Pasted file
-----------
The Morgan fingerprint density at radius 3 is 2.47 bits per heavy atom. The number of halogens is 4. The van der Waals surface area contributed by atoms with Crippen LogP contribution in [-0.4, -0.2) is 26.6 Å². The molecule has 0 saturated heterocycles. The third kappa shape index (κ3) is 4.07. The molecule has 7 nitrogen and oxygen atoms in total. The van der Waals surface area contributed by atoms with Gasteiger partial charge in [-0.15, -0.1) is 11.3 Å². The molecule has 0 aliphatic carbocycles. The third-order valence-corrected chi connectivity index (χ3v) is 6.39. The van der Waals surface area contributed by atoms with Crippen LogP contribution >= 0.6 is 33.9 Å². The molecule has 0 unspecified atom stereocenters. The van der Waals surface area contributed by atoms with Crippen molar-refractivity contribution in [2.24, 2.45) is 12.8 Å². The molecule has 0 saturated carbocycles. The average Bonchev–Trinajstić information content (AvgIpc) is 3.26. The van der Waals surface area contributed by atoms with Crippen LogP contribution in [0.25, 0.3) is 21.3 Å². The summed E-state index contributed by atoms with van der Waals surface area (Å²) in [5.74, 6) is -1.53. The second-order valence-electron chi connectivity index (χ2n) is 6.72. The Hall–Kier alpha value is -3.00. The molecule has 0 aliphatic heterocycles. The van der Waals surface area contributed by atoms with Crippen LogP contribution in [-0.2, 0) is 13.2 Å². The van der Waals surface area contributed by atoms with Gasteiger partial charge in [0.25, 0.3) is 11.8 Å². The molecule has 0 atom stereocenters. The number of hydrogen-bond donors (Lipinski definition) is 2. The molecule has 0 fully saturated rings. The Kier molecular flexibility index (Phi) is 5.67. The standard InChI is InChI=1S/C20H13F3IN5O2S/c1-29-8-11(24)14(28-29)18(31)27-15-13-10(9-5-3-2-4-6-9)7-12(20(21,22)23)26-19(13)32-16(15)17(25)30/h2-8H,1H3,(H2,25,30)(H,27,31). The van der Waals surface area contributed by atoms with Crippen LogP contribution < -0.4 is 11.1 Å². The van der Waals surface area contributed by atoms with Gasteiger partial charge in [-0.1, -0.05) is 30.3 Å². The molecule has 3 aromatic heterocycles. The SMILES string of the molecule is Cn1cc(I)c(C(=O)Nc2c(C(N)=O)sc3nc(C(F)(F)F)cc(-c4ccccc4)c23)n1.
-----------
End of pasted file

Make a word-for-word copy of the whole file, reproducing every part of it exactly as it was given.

The Morgan fingerprint density at radius 3 is 2.47 bits per heavy atom. The number of halogens is 4. The van der Waals surface area contributed by atoms with Crippen LogP contribution in [-0.4, -0.2) is 26.6 Å². The molecule has 0 saturated heterocycles. The third kappa shape index (κ3) is 4.07. The molecule has 7 nitrogen and oxygen atoms in total. The van der Waals surface area contributed by atoms with Gasteiger partial charge in [-0.15, -0.1) is 11.3 Å². The molecule has 0 aliphatic carbocycles. The third-order valence-corrected chi connectivity index (χ3v) is 6.39. The van der Waals surface area contributed by atoms with Crippen LogP contribution >= 0.6 is 33.9 Å². The molecule has 0 unspecified atom stereocenters. The van der Waals surface area contributed by atoms with Crippen molar-refractivity contribution in [2.24, 2.45) is 12.8 Å². The molecule has 0 saturated carbocycles. The average Bonchev–Trinajstić information content (AvgIpc) is 3.26. The van der Waals surface area contributed by atoms with Crippen LogP contribution in [0.25, 0.3) is 21.3 Å². The summed E-state index contributed by atoms with van der Waals surface area (Å²) in [5.74, 6) is -1.53. The second-order valence-electron chi connectivity index (χ2n) is 6.72. The Hall–Kier alpha value is -3.00. The molecule has 0 aliphatic heterocycles. The van der Waals surface area contributed by atoms with Crippen LogP contribution in [-0.2, 0) is 13.2 Å². The van der Waals surface area contributed by atoms with Gasteiger partial charge in [0.25, 0.3) is 11.8 Å². The molecule has 0 atom stereocenters. The number of hydrogen-bond donors (Lipinski definition) is 2. The molecule has 0 fully saturated rings. The Kier molecular flexibility index (Phi) is 5.67. The standard InChI is InChI=1S/C20H13F3IN5O2S/c1-29-8-11(24)14(28-29)18(31)27-15-13-10(9-5-3-2-4-6-9)7-12(20(21,22)23)26-19(13)32-16(15)17(25)30/h2-8H,1H3,(H2,25,30)(H,27,31). The van der Waals surface area contributed by atoms with Crippen LogP contribution < -0.4 is 11.1 Å². The van der Waals surface area contributed by atoms with Gasteiger partial charge in [-0.1, -0.05) is 30.3 Å². The molecule has 3 aromatic heterocycles. The SMILES string of the molecule is Cn1cc(I)c(C(=O)Nc2c(C(N)=O)sc3nc(C(F)(F)F)cc(-c4ccccc4)c23)n1.